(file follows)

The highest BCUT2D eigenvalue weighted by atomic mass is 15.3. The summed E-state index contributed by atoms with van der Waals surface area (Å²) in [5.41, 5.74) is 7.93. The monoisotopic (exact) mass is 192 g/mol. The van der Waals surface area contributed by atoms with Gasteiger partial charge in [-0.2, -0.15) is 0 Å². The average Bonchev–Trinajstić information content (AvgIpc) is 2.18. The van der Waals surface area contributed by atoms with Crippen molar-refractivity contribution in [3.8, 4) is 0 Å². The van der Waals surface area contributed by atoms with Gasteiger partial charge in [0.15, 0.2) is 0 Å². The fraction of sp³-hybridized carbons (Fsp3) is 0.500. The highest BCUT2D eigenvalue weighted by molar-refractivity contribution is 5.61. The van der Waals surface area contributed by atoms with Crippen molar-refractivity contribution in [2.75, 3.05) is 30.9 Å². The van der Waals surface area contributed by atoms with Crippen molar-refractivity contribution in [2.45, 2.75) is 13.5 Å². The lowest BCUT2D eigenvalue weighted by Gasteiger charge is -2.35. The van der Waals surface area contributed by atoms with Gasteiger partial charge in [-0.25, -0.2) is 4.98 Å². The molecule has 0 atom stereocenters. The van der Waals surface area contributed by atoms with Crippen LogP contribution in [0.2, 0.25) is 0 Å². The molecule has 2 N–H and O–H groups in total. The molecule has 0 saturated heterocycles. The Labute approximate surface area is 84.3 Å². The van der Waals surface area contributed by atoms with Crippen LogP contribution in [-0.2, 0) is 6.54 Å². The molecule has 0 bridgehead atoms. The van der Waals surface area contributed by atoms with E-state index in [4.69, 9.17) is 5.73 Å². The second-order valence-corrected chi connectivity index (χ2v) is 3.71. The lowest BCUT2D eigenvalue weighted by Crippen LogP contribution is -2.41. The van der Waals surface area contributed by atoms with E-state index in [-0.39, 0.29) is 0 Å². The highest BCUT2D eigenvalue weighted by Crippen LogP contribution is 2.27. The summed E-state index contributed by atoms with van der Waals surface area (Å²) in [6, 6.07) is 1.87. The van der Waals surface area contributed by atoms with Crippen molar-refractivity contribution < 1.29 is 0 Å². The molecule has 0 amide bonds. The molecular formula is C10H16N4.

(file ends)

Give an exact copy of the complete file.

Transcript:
The highest BCUT2D eigenvalue weighted by atomic mass is 15.3. The summed E-state index contributed by atoms with van der Waals surface area (Å²) in [5.41, 5.74) is 7.93. The monoisotopic (exact) mass is 192 g/mol. The van der Waals surface area contributed by atoms with Gasteiger partial charge in [-0.2, -0.15) is 0 Å². The average Bonchev–Trinajstić information content (AvgIpc) is 2.18. The van der Waals surface area contributed by atoms with Crippen molar-refractivity contribution in [3.8, 4) is 0 Å². The van der Waals surface area contributed by atoms with Gasteiger partial charge in [0.15, 0.2) is 0 Å². The fraction of sp³-hybridized carbons (Fsp3) is 0.500. The highest BCUT2D eigenvalue weighted by molar-refractivity contribution is 5.61. The van der Waals surface area contributed by atoms with Crippen molar-refractivity contribution in [2.75, 3.05) is 30.9 Å². The van der Waals surface area contributed by atoms with Crippen molar-refractivity contribution in [2.45, 2.75) is 13.5 Å². The lowest BCUT2D eigenvalue weighted by Gasteiger charge is -2.35. The van der Waals surface area contributed by atoms with Gasteiger partial charge in [-0.25, -0.2) is 4.98 Å². The molecule has 0 atom stereocenters. The van der Waals surface area contributed by atoms with Crippen LogP contribution in [0.2, 0.25) is 0 Å². The molecule has 2 N–H and O–H groups in total. The molecule has 0 saturated heterocycles. The Labute approximate surface area is 84.3 Å². The van der Waals surface area contributed by atoms with Crippen LogP contribution in [-0.2, 0) is 6.54 Å². The molecule has 0 bridgehead atoms. The van der Waals surface area contributed by atoms with E-state index in [4.69, 9.17) is 5.73 Å². The second-order valence-corrected chi connectivity index (χ2v) is 3.71. The lowest BCUT2D eigenvalue weighted by Crippen LogP contribution is -2.41. The van der Waals surface area contributed by atoms with E-state index in [-0.39, 0.29) is 0 Å². The highest BCUT2D eigenvalue weighted by Crippen LogP contribution is 2.27. The summed E-state index contributed by atoms with van der Waals surface area (Å²) in [6, 6.07) is 1.87. The van der Waals surface area contributed by atoms with Crippen molar-refractivity contribution < 1.29 is 0 Å². The molecule has 0 amide bonds. The molecular formula is C10H16N4.